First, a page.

Ryan Brown did a fantastic job writing “A Community of Cars”. Mr. Brown slowly but surely pulls the reader into his grasps and gets his message across quite clearly. The world needs to reconsider its perception of convenience! By starting a single argument and asking does why the world need to depend on cars, Mr. Brown broadens his argument including his stand on new urbanism, his views about the vehicle industry, and his perception of convenience. At the introduction of the essay, Mr. Brown does a great job of emotionally and visually pulling the reader into his work. By giving a detailed description of how him and his grandmother use to “walk the tree-lined sidewalks down to the neighborhood grocery store”, Brown creates a descriptive visual for his readers. He talks about how the grocer knew his grandmother by name, and how the man would lift him on his shoulders to pet the giant buffalo head mounted on the shops wall. Mr. Brown then goes into how the old shop is now gone and has been replaced by a modern supermarket outside of town. He comments on how ironic it is to have drive past the old stores location to get to the new store.
This effectively makes the reader question how the new store is more convenient when it is much further than the old store. The answer is because one can drive there in the same amount of time as it takes to walk to the old location. Brown states how we are becoming a driver’s society. “We ignore the negative impacts to our environment, our communities, and our health for the sake of convenience”, says Brown. Ryan Brown is getting his message across that an urbanized world is not a better world. He says we Americans think with our wallets and not our heads. If its not too inconvenient and we can afford it, Americans are buying it. Rising gas prices pushes people to consider if the convenience of driving is worth the cost. Mr. Brown says that government regulations pushing for higher fuel efficiency and keeping fuel prices reasonable keep the consumer happy and spending money. The government keeps the people happy simply because of how naïve we are.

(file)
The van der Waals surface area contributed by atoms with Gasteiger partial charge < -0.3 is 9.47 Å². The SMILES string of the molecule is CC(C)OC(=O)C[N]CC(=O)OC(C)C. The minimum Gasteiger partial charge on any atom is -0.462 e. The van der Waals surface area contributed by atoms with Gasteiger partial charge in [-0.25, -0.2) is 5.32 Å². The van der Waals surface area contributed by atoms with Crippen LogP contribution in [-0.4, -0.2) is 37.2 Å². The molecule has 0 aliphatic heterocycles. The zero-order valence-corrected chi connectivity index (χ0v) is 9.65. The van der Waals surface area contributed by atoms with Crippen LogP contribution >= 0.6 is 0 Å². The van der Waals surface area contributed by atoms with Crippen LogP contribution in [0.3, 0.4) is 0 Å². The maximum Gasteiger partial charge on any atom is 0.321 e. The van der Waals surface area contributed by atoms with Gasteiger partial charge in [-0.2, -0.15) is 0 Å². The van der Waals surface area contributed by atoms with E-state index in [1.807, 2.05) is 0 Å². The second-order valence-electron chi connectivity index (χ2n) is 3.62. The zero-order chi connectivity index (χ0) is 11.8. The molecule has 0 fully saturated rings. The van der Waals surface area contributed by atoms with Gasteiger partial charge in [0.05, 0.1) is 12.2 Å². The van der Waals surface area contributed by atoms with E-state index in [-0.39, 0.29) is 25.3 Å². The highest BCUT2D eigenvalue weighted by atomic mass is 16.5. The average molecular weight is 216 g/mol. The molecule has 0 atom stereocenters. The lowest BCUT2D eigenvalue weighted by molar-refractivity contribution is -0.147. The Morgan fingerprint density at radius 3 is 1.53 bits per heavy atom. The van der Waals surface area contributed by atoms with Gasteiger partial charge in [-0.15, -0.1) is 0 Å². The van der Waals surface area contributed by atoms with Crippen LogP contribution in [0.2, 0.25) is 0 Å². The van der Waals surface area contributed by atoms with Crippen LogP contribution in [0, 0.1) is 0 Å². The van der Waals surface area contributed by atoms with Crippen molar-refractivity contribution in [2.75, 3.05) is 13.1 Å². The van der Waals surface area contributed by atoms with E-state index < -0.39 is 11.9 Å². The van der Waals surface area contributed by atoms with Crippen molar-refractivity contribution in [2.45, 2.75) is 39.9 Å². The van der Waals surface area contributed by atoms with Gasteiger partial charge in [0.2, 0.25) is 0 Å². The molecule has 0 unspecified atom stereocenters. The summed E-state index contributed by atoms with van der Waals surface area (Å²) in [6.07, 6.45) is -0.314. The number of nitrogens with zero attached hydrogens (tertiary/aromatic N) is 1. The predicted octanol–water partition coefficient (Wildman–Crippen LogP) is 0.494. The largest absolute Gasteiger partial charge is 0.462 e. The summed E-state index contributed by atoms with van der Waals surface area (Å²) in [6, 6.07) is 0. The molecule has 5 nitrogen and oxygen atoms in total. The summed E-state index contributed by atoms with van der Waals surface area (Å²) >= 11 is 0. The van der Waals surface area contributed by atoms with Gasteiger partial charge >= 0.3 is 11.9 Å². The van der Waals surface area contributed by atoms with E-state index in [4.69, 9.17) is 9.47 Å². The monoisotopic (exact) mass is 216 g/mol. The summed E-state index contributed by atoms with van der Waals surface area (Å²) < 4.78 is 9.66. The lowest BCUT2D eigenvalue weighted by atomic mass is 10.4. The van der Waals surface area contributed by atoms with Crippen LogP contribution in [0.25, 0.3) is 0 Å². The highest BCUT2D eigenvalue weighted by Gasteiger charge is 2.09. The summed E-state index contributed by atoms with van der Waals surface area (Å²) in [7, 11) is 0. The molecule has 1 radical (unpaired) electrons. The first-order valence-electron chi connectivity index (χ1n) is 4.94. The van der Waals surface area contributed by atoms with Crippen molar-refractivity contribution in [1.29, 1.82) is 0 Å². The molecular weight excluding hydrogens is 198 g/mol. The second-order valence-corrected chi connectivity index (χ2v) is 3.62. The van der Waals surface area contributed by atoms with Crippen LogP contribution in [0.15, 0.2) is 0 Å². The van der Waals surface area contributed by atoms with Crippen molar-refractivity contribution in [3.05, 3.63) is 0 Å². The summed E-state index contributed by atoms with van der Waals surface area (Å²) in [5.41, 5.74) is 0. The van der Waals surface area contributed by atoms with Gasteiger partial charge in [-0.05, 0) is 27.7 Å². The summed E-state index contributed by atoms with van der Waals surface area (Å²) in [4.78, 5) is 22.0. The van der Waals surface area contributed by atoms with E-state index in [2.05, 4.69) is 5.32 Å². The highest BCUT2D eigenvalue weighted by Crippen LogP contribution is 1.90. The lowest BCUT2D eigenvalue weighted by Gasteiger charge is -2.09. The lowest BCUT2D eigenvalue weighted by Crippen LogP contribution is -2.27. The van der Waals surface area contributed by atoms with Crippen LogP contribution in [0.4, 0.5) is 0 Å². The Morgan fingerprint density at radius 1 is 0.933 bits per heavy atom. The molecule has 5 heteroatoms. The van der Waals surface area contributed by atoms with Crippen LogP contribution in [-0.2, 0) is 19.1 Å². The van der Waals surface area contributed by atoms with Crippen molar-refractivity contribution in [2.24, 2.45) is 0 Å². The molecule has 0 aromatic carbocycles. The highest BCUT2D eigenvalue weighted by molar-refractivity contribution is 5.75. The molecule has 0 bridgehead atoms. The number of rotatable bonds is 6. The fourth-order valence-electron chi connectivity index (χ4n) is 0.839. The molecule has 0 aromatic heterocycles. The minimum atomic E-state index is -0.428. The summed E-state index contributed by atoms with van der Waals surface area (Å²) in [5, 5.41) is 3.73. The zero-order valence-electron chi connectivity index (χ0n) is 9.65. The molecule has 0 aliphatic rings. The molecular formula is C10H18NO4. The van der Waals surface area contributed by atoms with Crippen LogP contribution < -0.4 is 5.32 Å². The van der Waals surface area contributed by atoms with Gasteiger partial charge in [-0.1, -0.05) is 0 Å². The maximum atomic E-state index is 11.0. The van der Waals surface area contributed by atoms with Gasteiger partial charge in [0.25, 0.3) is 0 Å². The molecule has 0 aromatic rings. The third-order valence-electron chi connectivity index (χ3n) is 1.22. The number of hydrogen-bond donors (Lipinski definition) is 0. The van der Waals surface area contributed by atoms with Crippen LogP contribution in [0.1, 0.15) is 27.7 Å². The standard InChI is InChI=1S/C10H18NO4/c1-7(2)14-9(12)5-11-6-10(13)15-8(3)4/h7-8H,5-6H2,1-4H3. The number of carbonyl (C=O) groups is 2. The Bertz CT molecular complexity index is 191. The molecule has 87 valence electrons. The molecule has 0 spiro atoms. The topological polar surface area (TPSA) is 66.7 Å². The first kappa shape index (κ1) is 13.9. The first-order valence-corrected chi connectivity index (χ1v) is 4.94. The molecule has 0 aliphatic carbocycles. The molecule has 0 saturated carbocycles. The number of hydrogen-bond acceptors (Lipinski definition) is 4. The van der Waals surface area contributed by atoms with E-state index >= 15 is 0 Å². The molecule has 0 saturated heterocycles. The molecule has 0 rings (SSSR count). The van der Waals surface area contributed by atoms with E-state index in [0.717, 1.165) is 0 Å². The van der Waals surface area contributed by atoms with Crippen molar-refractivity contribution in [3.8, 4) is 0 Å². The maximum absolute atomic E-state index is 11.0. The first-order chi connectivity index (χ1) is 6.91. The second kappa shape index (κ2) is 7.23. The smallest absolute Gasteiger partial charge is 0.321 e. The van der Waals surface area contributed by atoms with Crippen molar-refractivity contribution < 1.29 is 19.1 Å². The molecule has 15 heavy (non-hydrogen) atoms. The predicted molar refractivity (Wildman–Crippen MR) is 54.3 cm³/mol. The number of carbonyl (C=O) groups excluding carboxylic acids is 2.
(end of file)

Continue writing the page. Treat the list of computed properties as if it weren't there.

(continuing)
Throughout the essay Mr. Brown indirectly expresses his stand on politics. Its clear he stands conservative on many issues and is also in favor of small government and local small businesses. He talks about the idea of bringing back walk-able communities, incorporating features such as wide sidewalks and narrow streets, neighborhood schools and stores. Brown claims that these neighborhoods create stronger communities, better health, and are more ecologically friendly. Saying that American people think with their wallets is letting the people who run our country off the hook. The American people get our materialistic attitude directly from our government leaders, who clearly are heavily concerned with keeping their wallets and their supporters’ wallets thick. The old saying ‘the apple doesn’t fall far from the tree’ stands true here.
I stand beside Mr. Brown on his views of today’s society and his hunger for change. In a world controlled by the financially superior, the people must realize that democracy is a people’s government. We must stop thinking in terms of dollars and exert a little extra effort for the sake of society. A hundred years ago hardly anyone drove. Suburbia did not exist prior to the Second World War. Which leads us to the question, why do we do what we do? Society must step back and consider choices that are healthier for us as individuals, for the community as a whole, and the environment.